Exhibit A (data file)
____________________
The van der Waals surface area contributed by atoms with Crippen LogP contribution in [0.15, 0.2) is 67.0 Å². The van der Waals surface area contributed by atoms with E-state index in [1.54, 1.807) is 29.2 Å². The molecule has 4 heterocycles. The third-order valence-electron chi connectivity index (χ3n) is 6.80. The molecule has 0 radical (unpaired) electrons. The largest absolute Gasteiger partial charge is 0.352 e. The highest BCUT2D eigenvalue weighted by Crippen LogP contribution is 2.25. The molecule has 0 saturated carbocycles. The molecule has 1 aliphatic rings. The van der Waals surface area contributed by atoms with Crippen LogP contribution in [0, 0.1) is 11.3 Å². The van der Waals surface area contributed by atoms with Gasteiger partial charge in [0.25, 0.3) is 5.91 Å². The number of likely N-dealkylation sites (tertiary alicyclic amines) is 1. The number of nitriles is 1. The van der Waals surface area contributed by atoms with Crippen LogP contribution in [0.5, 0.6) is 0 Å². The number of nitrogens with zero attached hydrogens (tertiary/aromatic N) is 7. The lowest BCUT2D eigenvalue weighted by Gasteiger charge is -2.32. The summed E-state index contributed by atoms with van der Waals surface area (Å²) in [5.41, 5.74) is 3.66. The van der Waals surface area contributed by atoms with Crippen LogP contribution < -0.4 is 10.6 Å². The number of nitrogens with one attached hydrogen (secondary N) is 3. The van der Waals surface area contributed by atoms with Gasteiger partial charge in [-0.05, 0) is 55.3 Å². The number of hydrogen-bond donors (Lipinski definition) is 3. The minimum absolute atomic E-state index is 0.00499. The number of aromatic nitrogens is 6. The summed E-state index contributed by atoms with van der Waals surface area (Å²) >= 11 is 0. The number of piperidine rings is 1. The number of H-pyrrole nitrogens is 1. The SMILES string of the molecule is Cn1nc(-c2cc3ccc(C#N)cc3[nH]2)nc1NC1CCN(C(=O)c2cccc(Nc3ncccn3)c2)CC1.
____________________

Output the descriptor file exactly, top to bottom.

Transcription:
The van der Waals surface area contributed by atoms with Crippen LogP contribution in [0.15, 0.2) is 67.0 Å². The van der Waals surface area contributed by atoms with E-state index in [1.54, 1.807) is 29.2 Å². The molecule has 4 heterocycles. The third-order valence-electron chi connectivity index (χ3n) is 6.80. The molecule has 0 radical (unpaired) electrons. The largest absolute Gasteiger partial charge is 0.352 e. The highest BCUT2D eigenvalue weighted by Crippen LogP contribution is 2.25. The molecule has 0 saturated carbocycles. The molecule has 1 aliphatic rings. The van der Waals surface area contributed by atoms with Crippen LogP contribution in [0, 0.1) is 11.3 Å². The van der Waals surface area contributed by atoms with Gasteiger partial charge in [0.25, 0.3) is 5.91 Å². The number of likely N-dealkylation sites (tertiary alicyclic amines) is 1. The number of nitriles is 1. The van der Waals surface area contributed by atoms with Crippen LogP contribution in [0.5, 0.6) is 0 Å². The number of nitrogens with zero attached hydrogens (tertiary/aromatic N) is 7. The lowest BCUT2D eigenvalue weighted by Gasteiger charge is -2.32. The summed E-state index contributed by atoms with van der Waals surface area (Å²) in [5.41, 5.74) is 3.66. The van der Waals surface area contributed by atoms with Crippen LogP contribution < -0.4 is 10.6 Å². The number of nitrogens with one attached hydrogen (secondary N) is 3. The van der Waals surface area contributed by atoms with Gasteiger partial charge in [-0.05, 0) is 55.3 Å². The number of hydrogen-bond donors (Lipinski definition) is 3. The minimum absolute atomic E-state index is 0.00499. The number of aromatic nitrogens is 6. The summed E-state index contributed by atoms with van der Waals surface area (Å²) >= 11 is 0. The number of piperidine rings is 1. The number of H-pyrrole nitrogens is 1. The SMILES string of the molecule is Cn1nc(-c2cc3ccc(C#N)cc3[nH]2)nc1NC1CCN(C(=O)c2cccc(Nc3ncccn3)c2)CC1.